Influence of Microclimate on particulated matter distribution in Santiago-Chile

Student(s):dominga Gracia, Laura Hamilton, Bernardita Dominguez, Catalina Varas, Claudia Flores, Kimberly Sonntag y Javiera Contreras.
Grade Level:Middle School (grades 6-8, ages 11-14)
GLOBE Teacher:José Manuel Varas
Contributors:PhD. biomedical science Lucia Nuñez Aguilera
Report Type(s):International Virtual Science Symposium Report
Protocols:
Presentation Video: View Video
Optional Badges: Be a Collaborator, Make An Impact, Be a STEM Professional, Be a Data Scientist, Be an Engineer
Date Submitted:04/01/2015
location of weather stations VMA and LCSD

View Research Report

This Project was done in a collaborative manner between two schools from the Region Metropolitana (RM) of Chile: Villa Maria Academy (VMA) and Liceo Carmela Silva Donoso (LCSD), located in Las Condes and Ñuñoa respectively. A weather station was installed in both schools, which was equipped with two thermometers, a digital multi-day and a mercury thermometer. From each school, 8th grade students registered maximum and minimum air temperatures every six days for the 2015 fall-winter period. By comparing temperatures for both schools, it was determined a significant difference of 3.2°C in the maximum temperatures for the months May and June. It is worth mentioning that, historically, this period has been characterized by high levels of atmospheric pollution in the RM.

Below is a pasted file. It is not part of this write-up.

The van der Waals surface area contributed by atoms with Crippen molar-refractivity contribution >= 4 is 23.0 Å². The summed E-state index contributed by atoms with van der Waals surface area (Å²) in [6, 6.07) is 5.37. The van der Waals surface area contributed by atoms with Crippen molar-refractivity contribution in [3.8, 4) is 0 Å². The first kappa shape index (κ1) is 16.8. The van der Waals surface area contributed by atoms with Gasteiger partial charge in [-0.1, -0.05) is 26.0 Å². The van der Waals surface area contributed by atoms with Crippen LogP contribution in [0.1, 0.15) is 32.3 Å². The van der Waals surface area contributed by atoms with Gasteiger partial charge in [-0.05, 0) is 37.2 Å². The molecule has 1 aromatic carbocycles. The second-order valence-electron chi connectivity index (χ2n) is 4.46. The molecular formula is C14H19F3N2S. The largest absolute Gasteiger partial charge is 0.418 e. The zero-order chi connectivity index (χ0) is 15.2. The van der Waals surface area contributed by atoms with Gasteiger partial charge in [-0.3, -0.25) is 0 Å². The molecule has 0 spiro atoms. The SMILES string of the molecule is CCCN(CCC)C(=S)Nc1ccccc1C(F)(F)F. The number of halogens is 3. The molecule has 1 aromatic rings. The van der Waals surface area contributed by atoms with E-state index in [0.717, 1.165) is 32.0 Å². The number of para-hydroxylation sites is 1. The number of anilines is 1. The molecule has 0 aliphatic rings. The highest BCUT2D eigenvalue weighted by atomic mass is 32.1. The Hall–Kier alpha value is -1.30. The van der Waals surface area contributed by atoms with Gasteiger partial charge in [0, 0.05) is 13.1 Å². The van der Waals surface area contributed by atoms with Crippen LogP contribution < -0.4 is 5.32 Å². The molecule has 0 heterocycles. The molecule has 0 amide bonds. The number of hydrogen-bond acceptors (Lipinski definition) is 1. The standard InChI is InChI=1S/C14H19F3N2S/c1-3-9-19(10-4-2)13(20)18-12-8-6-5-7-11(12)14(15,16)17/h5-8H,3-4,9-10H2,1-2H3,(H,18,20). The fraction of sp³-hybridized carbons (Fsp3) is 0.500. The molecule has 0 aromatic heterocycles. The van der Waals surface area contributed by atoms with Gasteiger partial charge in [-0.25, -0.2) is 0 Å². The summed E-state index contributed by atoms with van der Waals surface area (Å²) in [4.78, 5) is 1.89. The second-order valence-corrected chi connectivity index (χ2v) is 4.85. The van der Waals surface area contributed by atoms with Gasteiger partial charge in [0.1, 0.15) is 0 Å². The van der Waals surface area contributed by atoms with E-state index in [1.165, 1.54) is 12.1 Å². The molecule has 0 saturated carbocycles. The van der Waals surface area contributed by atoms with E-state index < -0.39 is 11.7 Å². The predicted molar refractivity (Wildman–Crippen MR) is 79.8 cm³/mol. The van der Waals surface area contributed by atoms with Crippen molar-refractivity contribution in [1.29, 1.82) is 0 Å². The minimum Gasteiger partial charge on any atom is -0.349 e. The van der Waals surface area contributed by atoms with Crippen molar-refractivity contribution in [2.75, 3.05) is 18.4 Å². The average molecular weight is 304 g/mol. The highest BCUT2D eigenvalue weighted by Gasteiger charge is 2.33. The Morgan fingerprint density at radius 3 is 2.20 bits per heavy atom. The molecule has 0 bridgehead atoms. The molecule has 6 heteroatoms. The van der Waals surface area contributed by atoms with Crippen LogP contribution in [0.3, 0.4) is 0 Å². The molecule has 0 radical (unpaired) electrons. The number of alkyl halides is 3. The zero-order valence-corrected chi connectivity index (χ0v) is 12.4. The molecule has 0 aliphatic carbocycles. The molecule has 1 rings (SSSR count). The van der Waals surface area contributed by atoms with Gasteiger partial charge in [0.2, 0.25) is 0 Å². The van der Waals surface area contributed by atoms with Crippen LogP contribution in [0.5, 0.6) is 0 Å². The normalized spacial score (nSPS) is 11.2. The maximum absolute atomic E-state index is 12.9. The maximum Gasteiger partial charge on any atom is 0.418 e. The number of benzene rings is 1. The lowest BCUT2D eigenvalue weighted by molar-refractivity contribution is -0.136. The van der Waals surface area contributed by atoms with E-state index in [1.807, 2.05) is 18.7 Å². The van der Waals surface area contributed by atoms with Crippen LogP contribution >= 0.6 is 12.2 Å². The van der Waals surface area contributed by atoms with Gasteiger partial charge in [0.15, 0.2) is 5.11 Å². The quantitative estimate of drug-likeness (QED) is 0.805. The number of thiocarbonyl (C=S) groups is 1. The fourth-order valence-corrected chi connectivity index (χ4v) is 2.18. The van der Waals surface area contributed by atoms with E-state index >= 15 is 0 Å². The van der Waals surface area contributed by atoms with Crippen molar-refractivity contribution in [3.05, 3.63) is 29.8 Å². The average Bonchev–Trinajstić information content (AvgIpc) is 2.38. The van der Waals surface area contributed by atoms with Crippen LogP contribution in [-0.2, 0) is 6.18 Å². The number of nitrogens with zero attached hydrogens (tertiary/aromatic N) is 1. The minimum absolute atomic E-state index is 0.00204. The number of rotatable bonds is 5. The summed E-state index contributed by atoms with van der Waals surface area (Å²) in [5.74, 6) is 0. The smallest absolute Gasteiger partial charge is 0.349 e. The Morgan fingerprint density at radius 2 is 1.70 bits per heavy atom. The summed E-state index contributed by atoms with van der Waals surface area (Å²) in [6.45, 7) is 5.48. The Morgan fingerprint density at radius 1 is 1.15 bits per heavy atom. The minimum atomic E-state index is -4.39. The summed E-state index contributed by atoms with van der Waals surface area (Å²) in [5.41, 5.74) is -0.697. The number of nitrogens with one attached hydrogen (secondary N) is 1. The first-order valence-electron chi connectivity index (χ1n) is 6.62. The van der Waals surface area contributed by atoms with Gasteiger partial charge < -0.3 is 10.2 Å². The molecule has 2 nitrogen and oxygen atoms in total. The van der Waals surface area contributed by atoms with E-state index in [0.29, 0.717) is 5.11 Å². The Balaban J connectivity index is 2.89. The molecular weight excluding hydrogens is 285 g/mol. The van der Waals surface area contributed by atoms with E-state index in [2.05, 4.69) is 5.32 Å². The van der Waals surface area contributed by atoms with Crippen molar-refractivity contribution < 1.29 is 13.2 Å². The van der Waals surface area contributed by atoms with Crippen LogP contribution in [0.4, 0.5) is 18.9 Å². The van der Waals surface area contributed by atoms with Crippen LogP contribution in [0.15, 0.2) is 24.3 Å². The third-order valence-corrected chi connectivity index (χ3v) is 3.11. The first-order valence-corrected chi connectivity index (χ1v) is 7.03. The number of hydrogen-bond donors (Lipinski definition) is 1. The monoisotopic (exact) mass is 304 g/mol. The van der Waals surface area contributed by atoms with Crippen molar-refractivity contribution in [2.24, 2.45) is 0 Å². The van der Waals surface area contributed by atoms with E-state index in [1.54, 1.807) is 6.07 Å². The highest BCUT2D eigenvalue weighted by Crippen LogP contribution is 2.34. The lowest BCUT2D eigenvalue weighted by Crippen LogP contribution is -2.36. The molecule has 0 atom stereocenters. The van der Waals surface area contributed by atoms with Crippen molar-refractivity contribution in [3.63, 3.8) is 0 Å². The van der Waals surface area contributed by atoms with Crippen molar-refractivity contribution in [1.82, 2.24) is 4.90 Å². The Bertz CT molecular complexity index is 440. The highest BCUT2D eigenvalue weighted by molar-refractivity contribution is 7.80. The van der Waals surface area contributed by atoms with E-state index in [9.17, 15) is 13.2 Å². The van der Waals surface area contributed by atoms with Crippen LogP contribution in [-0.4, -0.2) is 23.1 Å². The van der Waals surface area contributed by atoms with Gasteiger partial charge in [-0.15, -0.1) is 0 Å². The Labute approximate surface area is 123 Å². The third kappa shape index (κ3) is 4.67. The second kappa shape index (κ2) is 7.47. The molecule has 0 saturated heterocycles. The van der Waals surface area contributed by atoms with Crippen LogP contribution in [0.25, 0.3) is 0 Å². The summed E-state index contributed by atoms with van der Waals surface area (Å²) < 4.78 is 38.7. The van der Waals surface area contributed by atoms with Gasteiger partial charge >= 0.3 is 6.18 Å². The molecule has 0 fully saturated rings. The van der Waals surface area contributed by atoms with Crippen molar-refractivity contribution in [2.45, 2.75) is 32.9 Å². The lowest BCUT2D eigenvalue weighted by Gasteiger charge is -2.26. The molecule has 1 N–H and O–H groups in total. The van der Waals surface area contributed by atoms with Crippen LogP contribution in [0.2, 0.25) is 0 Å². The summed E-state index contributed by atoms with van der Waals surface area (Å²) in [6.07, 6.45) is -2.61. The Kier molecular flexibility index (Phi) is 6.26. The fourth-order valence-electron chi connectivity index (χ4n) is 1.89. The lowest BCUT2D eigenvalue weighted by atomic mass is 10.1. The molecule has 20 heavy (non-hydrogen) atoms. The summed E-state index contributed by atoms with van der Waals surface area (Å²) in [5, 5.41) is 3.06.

Based on that, our hypothesis was that locally significant differences in the temperatures are related to the distribution of particulate matter PM10. To prove this hypothesis, we compared data from both schools.
The data of atmospheric pollution belongs to the closest MACAM monitoring stations to each school: “Las Condes” (VMA) and “Parque O’Higgins” (LCSD).
When both maximum temperatures and thermic amplitude were compared between both schools, they showed to be significantly different during the period May-June 2015. We concluded that these parameters affect the distribution of particulate matter PM10, therefore, the higher PM10 concentrations was found to be related with a higher/lower temperature as seen in the comparison between LCSD with VMA values.



Comments

Please log-in to post comments